In actuality, cutting is the easy part. It’s the processes that happen before and after cutting that really make or break carton quality and production efficiency. For example, the first major area that comes to mind is layout. Blanks must be laid out on the sheet correctly. An incorrect layout can affect cutting, blanking, stamping, finishing—a whole variety of steps down the line. When cartons are layed out correctly, it allows the operator to maximize run speeds. A good production run starts with a good layout.
Pre-makeready and makeready
If your machinery isn’t running, you’re losing money. The key to keeping die-cutting presses running is to master the makeready. Here’s how the process should work: the pre-makeready team builds all the tooling, die boards, blankers, and strippers, and puts everything on a cart to be ready when the current job on press is done. That way, the press operator can remove the old tooling, put in the new tooling, and get the next job started right away. The goal is to have pre-makeready done so that makeready on press is as fast as possible. It’s all about planning and timing.
Blanking is the final stage of the cutting process. Blanking strips waste and stacks the blanks, preparing them for folding and gluing and bypassing manual stripping. It’s a critical step—and a challenging one for most converters. Some of the challenges include high slip coating and small variances in distribution of cutting rules or embellishments that cause cartons to stack unevenly. Slick coatings can cause the blanks to start sliding around, making them very difficult to stack. Blanks with silk screening or other embellishments that raise only one area of the design can also give you stacking troubles. When these issues become pronounced, you may find that going back to traditional air hammer stripping is more efficient.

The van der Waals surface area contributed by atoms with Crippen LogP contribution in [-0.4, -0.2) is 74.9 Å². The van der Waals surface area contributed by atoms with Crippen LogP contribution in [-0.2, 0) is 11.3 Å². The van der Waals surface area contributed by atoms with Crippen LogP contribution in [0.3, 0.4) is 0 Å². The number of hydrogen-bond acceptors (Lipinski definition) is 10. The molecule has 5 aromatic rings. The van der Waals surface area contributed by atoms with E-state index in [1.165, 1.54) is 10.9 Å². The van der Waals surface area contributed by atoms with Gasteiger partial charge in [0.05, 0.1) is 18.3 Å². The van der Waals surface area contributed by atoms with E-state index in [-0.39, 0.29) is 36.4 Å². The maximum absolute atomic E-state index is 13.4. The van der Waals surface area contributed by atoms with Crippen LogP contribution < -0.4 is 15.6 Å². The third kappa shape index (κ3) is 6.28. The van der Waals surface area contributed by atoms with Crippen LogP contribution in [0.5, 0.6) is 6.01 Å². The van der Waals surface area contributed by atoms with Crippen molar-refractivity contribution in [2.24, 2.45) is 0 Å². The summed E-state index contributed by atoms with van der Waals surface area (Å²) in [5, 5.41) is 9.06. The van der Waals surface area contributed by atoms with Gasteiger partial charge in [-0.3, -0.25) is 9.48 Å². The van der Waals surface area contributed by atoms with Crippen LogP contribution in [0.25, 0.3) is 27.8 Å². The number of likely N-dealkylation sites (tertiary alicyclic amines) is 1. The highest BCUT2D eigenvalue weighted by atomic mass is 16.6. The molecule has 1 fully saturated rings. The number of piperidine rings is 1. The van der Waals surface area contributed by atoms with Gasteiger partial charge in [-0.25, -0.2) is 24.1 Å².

WHAT ELSE COULD GO WRONG?
Here are a few things to consider. Printing many small cartons on a layout can cause the paper to stretch and therefore present challenges with trying to register die-cutting across the entire sheet. You may need to “chop” the die to make things fit or you can wait to build the die until you take some measurements from a printed sheet.
Also, be sure to consider the types of board, coatings, and other finishings involved in a job. For example, some coatings can lead to cracking once the board is cut and creased. You’ll also want to adjust your tooling for different types of board. Make sure your operators are well-versed in the advantages and pitfalls of various materials.
Read more: What to Know About Die-Cutting
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